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Clarion Review (3 Stars)

“The stories told within the pages of this book are a reflection of a war long past, but never forgotten by men, who were constantly in harms way.” —Jackie R. Kays

Fifteen years ago during the first Gulf War, Desert Storm, American troops were fully supported by the American people, even if some didn’t agree with the war.

Now, six years into “Iraqi Freedom,” the American people treat their troops with reverence even while deeply critical of the government’s activities. This is vastly different from the reception our troops received from the so-called “Love Generation” in the late Sixties and early Seventies. So incomprehensible and humbling was that war and its experience that many wanted to forget about it, bury their heads like the proverbial ostrich and deny it ever happened. But it did happen, and the American people are still paying on a physical, monetary, mental and spiritual deficit.

After serving their tours of duty and fighting an opponent that had been in a perpetual state of war, the ‘Nam veterans expected at the least a warm welcome and a little understanding at home—never mind the tickertape parades of WWII. Instead, they walked into a ‘country divided’. A mass of people caught up in the civil rights/peace and love protests. Some protestors actually had the audacity to attack and ridicule the vets blaming them for governmental policies in Vietnam.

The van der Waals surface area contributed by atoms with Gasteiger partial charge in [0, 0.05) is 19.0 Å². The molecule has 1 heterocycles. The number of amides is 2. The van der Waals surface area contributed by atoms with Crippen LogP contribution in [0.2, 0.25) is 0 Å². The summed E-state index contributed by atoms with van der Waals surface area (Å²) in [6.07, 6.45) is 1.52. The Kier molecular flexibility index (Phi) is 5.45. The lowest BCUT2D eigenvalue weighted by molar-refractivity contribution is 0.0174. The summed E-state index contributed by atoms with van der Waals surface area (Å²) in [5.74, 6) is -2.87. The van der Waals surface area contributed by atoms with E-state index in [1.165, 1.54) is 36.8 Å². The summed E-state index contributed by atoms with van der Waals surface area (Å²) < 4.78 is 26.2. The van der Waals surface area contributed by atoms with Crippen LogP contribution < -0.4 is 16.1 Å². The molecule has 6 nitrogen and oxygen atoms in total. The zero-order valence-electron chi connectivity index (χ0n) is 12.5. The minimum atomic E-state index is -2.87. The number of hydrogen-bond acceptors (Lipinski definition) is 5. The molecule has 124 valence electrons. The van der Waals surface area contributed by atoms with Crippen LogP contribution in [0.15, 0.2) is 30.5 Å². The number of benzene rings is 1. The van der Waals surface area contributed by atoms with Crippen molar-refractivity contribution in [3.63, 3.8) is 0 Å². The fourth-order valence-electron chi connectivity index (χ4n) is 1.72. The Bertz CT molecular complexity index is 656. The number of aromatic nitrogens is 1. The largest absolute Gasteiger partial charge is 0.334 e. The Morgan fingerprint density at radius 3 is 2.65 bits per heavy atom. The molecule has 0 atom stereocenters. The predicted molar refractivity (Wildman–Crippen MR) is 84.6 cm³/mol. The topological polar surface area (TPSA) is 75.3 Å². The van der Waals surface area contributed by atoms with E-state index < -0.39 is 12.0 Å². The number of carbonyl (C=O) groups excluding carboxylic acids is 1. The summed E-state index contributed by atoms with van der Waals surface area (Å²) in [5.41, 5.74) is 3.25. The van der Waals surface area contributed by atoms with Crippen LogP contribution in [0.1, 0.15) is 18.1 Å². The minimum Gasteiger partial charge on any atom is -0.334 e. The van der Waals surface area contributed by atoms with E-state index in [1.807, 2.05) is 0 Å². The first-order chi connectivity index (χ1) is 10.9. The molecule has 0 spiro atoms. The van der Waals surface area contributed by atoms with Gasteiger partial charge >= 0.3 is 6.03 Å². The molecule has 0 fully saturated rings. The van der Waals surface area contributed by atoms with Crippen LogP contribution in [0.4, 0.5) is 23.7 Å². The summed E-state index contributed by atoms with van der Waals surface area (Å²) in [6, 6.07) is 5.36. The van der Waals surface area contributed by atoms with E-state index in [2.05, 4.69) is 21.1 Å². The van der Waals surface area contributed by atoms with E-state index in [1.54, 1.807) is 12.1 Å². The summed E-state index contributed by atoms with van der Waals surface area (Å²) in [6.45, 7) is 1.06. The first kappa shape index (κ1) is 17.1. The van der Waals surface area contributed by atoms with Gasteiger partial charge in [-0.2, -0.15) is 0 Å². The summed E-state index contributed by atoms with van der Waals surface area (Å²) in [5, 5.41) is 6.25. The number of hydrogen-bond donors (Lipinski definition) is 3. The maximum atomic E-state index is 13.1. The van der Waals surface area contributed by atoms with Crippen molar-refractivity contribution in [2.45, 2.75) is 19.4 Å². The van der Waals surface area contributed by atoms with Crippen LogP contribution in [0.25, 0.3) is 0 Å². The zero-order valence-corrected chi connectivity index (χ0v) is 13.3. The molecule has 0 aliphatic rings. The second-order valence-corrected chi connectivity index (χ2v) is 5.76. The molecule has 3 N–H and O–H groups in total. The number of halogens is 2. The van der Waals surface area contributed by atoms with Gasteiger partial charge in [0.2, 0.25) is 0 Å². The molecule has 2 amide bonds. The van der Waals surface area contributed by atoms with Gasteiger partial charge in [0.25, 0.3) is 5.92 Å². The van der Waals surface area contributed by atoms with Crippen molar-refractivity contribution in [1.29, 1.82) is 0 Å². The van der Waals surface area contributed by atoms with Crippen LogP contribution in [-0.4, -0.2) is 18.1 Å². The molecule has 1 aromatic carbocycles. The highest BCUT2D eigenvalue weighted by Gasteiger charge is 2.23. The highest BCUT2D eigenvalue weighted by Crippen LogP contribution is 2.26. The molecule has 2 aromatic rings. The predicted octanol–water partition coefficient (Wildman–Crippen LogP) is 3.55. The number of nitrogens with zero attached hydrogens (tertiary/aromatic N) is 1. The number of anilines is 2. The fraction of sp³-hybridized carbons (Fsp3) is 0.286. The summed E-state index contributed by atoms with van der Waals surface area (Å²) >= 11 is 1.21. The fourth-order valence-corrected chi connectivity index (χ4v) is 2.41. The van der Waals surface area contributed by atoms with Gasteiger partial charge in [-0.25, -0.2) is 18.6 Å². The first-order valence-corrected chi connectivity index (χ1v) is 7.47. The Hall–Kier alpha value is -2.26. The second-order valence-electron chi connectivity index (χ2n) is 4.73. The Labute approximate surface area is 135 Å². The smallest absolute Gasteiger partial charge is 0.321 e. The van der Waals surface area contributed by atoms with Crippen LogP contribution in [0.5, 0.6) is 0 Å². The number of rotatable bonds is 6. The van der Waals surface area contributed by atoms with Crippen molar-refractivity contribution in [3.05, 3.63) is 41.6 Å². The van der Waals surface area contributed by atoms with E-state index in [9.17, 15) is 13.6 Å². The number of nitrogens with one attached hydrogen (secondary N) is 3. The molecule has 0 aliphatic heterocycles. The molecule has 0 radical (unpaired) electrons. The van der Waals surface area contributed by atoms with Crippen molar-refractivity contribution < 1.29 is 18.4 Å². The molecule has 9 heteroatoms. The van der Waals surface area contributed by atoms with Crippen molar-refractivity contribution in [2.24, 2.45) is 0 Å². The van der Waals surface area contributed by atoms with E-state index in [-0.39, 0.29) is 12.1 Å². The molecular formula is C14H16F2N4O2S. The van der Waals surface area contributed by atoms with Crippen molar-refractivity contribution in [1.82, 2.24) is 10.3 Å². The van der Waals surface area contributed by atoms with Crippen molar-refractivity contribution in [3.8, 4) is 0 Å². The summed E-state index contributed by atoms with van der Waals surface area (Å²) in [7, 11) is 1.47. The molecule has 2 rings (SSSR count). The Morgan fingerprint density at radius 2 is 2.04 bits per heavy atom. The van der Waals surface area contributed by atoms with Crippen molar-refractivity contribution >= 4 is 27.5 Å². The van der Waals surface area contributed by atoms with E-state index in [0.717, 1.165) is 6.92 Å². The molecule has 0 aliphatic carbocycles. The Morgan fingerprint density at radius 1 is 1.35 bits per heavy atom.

Security Police Vietnam & Thailand War Stories, compiled by Jackie R. Kays, is a small but positive step towards the recognition and validation of unsung air-policemen that successfully defended our bases in Vietnam and Thailand. Because of their bravery and dedication not one airbase was ever overrun by the enemy. The majority of the testimonials in Security Police have a conversational feel to them, as if listening to reminiscences over a friendly beer where grammar and spelling doesn’t make a difference in the telling and only the heart beating within the content matters. The typos and misspellings add a “to err is human, to forgive is divine” quality. For example in a story entitled Sandbags by Sgt. Mike Diaz, he writes, “When we who served are all gone, to a man and women, what will generations of military and civilians say about us? I am no writer, and the only time I put pen to paper is when I have to write a report so please be easy on the grammar, punctuation and structure…”

Security Police consists of thirty stories from twenty-seven veteran air-policemen, including eleven black and white photographs that give a face to these memoirs. Readers will be honored to share, learn, and become a part of an elite extended family, the Combat Air Policemen Vietnam veteran.